Dozens of volunteer knitters contributed 15cm-wide panels to the scarf.
Leigh Community Hall was wound up in a giant woollen web last month, as a 260-metre-long hand-knitted scarf was displayed as a distinctive and cuddly community artwork.
Snugleigh was the brainchild of Foundation Arts Hub & Gallery founder Hillary Austin Calder, who was inspired to bring locals together in a post-Covid community project when her daughter in Australia knitted her a large scarf last winter.
Her original plan was to drape the streets of Leigh with the excessively lengthy neck-warmer, with stalls and activities along the way, but that had to be scaled back when the size of the task was realised.
“Originally, we hoped to get around the school, skate park, ovals, hall, preschool, fire station and back to the school entrance, but I learnt this is a really long way and a lot of knitting!” Hillary said.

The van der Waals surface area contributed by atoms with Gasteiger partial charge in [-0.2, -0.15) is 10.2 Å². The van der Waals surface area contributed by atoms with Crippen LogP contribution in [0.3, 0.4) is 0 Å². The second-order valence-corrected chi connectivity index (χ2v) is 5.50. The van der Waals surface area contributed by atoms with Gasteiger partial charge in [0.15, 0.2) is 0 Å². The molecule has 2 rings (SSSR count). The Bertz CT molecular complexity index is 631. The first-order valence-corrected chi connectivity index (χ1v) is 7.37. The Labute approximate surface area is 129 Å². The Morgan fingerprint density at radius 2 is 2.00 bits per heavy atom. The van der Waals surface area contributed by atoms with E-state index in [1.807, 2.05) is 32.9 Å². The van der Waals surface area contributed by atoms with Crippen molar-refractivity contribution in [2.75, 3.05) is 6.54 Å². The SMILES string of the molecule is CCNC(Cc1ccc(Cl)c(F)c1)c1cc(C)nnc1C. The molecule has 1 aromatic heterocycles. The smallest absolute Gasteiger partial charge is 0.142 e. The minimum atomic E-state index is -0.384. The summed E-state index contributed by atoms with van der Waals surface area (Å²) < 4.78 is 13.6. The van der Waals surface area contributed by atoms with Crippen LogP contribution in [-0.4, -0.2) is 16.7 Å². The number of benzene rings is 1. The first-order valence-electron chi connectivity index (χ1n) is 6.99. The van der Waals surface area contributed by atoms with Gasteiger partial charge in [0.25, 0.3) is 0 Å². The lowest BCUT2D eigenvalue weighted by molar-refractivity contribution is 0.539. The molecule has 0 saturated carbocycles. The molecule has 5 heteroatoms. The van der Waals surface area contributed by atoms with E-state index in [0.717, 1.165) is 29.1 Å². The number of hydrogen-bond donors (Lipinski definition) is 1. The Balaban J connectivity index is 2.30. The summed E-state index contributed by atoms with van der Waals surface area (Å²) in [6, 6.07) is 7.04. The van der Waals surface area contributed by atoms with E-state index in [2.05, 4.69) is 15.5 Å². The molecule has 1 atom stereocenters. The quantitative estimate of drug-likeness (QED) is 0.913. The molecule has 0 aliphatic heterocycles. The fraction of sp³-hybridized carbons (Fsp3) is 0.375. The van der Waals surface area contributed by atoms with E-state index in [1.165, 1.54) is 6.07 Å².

Instead, the event was moved inside and the scarf strung across, around and up and down the hall, providing an unusual art installation and a great diversion for local children.
In addition to a range of stalls, Leigh School ran a sausage sizzle, there was mulled wine and Studio 11 provided music. A competition to guess the length of the scarf was won by Caroline Haggitt, who came within seven metres of the actual figure and won a $75 voucher from Leigh Sawmill Cafe. The event raised almost $400, which will be split between Leigh School and KidsCan, the charity for children in need across NZ.
Hillary says the aim now is for Snugleigh knitters to continue to add to the inaugural scarf over coming months and years, until the length required to go right around the block is reached.
“We hope that this annual event – until we reach the original project length – will continue to attract local support,” she said. “This was all about community participation and cohesion through art in these Covid-impacted times, and so was a very successful project that we hope might be considered a worthy community artwork and inspiration for other small communities by Te Papa – here’s hoping!”
Hillary said she was thankful to the many knitters, artists, community groups and individuals who helped to make the first Snugleigh “wonderwool!”.